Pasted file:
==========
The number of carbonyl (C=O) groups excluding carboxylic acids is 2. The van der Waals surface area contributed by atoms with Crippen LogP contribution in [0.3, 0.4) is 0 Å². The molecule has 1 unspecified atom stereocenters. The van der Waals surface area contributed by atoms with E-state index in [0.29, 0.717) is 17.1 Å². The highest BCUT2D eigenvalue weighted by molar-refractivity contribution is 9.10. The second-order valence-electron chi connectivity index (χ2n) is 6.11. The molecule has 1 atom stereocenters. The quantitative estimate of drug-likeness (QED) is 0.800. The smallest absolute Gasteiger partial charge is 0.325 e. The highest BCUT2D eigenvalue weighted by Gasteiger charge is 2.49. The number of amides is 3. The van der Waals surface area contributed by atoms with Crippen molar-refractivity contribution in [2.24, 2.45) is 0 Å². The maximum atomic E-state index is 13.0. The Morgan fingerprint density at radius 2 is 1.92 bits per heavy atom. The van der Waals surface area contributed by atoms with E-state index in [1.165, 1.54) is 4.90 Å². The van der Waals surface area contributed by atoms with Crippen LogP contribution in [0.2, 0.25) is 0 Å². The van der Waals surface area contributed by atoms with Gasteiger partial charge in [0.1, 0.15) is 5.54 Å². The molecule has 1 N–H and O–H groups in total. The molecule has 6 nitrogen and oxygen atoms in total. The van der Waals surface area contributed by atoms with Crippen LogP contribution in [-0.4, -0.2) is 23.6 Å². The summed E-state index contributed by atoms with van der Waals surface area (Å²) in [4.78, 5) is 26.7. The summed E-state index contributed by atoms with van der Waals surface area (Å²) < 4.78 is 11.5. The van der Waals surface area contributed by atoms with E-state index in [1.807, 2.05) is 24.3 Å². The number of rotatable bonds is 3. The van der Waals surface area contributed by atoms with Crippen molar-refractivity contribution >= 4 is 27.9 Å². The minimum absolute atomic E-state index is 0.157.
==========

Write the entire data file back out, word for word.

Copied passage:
The number of carbonyl (C=O) groups excluding carboxylic acids is 2. The van der Waals surface area contributed by atoms with Crippen LogP contribution in [0.3, 0.4) is 0 Å². The molecule has 1 unspecified atom stereocenters. The van der Waals surface area contributed by atoms with E-state index in [0.29, 0.717) is 17.1 Å². The highest BCUT2D eigenvalue weighted by molar-refractivity contribution is 9.10. The second-order valence-electron chi connectivity index (χ2n) is 6.11. The molecule has 1 atom stereocenters. The quantitative estimate of drug-likeness (QED) is 0.800. The smallest absolute Gasteiger partial charge is 0.325 e. The highest BCUT2D eigenvalue weighted by Gasteiger charge is 2.49. The number of amides is 3. The van der Waals surface area contributed by atoms with Crippen molar-refractivity contribution in [2.24, 2.45) is 0 Å². The maximum atomic E-state index is 13.0. The Morgan fingerprint density at radius 2 is 1.92 bits per heavy atom. The van der Waals surface area contributed by atoms with E-state index in [1.165, 1.54) is 4.90 Å². The van der Waals surface area contributed by atoms with Crippen LogP contribution in [0.2, 0.25) is 0 Å². The van der Waals surface area contributed by atoms with Gasteiger partial charge in [0.1, 0.15) is 5.54 Å². The molecule has 1 N–H and O–H groups in total. The molecule has 6 nitrogen and oxygen atoms in total. The van der Waals surface area contributed by atoms with Crippen LogP contribution in [-0.4, -0.2) is 23.6 Å². The summed E-state index contributed by atoms with van der Waals surface area (Å²) in [4.78, 5) is 26.7. The summed E-state index contributed by atoms with van der Waals surface area (Å²) < 4.78 is 11.5. The van der Waals surface area contributed by atoms with E-state index in [1.807, 2.05) is 24.3 Å². The number of rotatable bonds is 3. The van der Waals surface area contributed by atoms with Crippen molar-refractivity contribution >= 4 is 27.9 Å². The minimum absolute atomic E-state index is 0.157.